UTA In The News — Friday, July 9, 2021
No herd immunity yet
While some health officials have declared herd immunity has been achieved in regards to the coronavirus, others disagree, the Dallas Observer reported. “The fact that 30% of the United States population has said they will not be vaccinated is frightening,” said Erin Carlson, an associate clinical professor in the College of Nursing and Health Innovation at UT Arlington. “That means we cannot reach herd immunity nationally. If we cannot reach herd immunity nationally, we cannot reach it locally.” Less than half of Dallas County’s population has been fully vaccinated and herd immunity is attained when around 70% of a population has become protected from a disease via vaccination or past infection, Carlson said.
Texas Special Legislative Session
Thomas Marshall, UTA political science professor, spoke with FOX 4 about the Texas Special Legislative Session that began this week. Lawmakers will be taking up a number of proposed laws that didn’t pass in the regular session, including the “election integrity” bill. “It’s going to be controversial,” said Marshall. “The question is going to be whether it is barely acceptable to Democrats so that they don’t do a walkout of the House."
Economy & the arts in Arlington
In downtown Arlington, arts—including music, theater arts and dance at The University of Texas at Arlington—pump more than $118 million a year into the economy and support more than 1,200 jobs, The Dallas Morning News reported. The Downtown Arlington Management Corporation commissioned its first economic impact study to focus on the city’s downtown arts and culture. Community leaders say the study shows the strength and potential of the city’s arts and culture.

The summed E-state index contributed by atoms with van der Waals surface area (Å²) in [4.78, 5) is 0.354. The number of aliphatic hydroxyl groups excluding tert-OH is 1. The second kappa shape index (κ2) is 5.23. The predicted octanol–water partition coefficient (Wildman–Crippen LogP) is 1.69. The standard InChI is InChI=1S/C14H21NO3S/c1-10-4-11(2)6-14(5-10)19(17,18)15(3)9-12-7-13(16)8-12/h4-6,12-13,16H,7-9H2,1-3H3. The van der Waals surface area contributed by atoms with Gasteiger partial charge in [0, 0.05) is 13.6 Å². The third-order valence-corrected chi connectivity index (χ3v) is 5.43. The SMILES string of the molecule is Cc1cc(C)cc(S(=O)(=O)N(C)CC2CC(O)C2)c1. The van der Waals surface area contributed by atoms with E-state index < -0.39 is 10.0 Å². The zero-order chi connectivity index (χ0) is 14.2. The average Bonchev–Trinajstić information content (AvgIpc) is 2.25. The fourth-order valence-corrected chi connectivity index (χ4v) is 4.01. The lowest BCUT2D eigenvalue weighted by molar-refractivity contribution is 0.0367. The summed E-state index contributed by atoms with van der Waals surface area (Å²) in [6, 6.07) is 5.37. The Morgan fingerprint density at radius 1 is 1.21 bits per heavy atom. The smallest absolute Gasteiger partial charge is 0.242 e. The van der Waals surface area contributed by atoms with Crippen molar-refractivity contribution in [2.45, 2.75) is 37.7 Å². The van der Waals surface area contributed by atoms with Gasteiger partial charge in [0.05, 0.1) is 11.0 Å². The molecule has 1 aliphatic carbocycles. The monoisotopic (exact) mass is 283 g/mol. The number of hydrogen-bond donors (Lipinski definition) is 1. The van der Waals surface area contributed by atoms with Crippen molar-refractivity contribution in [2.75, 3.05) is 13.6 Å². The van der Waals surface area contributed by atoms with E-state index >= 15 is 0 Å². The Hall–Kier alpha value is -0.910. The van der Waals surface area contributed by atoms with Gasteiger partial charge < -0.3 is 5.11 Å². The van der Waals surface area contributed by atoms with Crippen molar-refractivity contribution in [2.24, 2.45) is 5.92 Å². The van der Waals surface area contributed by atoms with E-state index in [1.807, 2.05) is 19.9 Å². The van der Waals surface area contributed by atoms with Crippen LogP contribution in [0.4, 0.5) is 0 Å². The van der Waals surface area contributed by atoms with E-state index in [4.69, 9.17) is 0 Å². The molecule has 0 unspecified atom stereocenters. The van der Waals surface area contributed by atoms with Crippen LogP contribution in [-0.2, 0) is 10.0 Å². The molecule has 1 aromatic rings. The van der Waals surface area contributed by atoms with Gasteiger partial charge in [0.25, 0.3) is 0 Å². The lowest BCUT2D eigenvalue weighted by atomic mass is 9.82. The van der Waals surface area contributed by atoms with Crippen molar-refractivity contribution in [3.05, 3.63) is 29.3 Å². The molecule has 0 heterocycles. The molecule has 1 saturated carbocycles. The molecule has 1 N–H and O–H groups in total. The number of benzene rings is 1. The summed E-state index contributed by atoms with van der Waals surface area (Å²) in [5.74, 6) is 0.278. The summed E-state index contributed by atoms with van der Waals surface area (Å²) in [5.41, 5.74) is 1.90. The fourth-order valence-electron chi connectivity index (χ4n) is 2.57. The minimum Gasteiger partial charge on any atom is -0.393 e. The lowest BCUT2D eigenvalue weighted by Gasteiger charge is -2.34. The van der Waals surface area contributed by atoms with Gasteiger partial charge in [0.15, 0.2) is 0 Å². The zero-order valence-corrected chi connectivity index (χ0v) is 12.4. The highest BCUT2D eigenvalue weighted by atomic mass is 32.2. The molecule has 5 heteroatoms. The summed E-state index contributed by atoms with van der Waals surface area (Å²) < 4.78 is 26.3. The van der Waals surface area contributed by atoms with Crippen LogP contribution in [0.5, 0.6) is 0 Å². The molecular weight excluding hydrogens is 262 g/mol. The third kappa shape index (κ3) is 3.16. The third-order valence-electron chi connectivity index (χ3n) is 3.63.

The surrogacy experience
Hundreds of babies are born by surrogacy each year in the United States. Heather Jacobson, UTA professor of sociology, discussed the national and international surrogacy process with WUNC North Carolina Public Radio. Surrogacy has become increasingly popular for families unable to conceive
Public health & politics
Daniel Sledge, UTA associate professor of political science, received a grant from the National Science Foundation to study how the state of Texas and entities such as food banks and homeless shelters responded to compounding crises of the COVID-19 pandemic and the winter freeze and subsequent power outages in February 2021, U.S. Fed News and Mirage News reported. With research on the intersection of public health and politics—and how both affect one’s daily life—Sledge hopes to bring much-needed insights that could inform planning and preparation for future disasters